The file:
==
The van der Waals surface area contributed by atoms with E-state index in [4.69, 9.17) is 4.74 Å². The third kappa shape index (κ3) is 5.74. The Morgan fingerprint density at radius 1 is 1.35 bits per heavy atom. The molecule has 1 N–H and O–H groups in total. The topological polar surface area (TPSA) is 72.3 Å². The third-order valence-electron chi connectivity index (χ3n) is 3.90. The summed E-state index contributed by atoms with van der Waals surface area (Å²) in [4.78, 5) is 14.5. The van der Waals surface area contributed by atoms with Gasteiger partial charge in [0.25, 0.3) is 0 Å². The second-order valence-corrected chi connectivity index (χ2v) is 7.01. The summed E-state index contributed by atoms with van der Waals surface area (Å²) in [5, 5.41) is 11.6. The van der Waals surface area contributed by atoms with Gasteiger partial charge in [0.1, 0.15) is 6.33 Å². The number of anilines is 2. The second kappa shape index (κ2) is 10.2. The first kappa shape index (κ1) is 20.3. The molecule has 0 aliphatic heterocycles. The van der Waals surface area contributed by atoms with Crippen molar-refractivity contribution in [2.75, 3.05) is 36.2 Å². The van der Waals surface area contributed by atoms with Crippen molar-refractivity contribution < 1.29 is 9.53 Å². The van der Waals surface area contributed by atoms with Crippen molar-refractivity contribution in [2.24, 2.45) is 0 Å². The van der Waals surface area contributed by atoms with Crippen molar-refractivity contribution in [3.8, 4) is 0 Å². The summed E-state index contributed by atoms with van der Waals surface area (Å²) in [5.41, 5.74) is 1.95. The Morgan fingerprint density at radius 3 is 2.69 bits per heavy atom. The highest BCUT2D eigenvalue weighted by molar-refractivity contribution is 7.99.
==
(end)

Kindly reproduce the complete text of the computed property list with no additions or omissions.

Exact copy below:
The van der Waals surface area contributed by atoms with E-state index in [4.69, 9.17) is 4.74 Å². The third kappa shape index (κ3) is 5.74. The Morgan fingerprint density at radius 1 is 1.35 bits per heavy atom. The molecule has 1 N–H and O–H groups in total. The topological polar surface area (TPSA) is 72.3 Å². The third-order valence-electron chi connectivity index (χ3n) is 3.90. The summed E-state index contributed by atoms with van der Waals surface area (Å²) in [4.78, 5) is 14.5. The van der Waals surface area contributed by atoms with Gasteiger partial charge in [0.25, 0.3) is 0 Å². The second-order valence-corrected chi connectivity index (χ2v) is 7.01. The summed E-state index contributed by atoms with van der Waals surface area (Å²) in [5, 5.41) is 11.6. The van der Waals surface area contributed by atoms with Gasteiger partial charge in [0.1, 0.15) is 6.33 Å². The number of anilines is 2. The second kappa shape index (κ2) is 10.2. The first kappa shape index (κ1) is 20.3. The molecule has 0 aliphatic heterocycles. The van der Waals surface area contributed by atoms with Crippen molar-refractivity contribution in [2.75, 3.05) is 36.2 Å². The van der Waals surface area contributed by atoms with Crippen molar-refractivity contribution < 1.29 is 9.53 Å². The van der Waals surface area contributed by atoms with Crippen molar-refractivity contribution in [2.24, 2.45) is 0 Å². The van der Waals surface area contributed by atoms with Crippen molar-refractivity contribution in [3.8, 4) is 0 Å². The summed E-state index contributed by atoms with van der Waals surface area (Å²) in [5.41, 5.74) is 1.95. The Morgan fingerprint density at radius 3 is 2.69 bits per heavy atom. The highest BCUT2D eigenvalue weighted by molar-refractivity contribution is 7.99.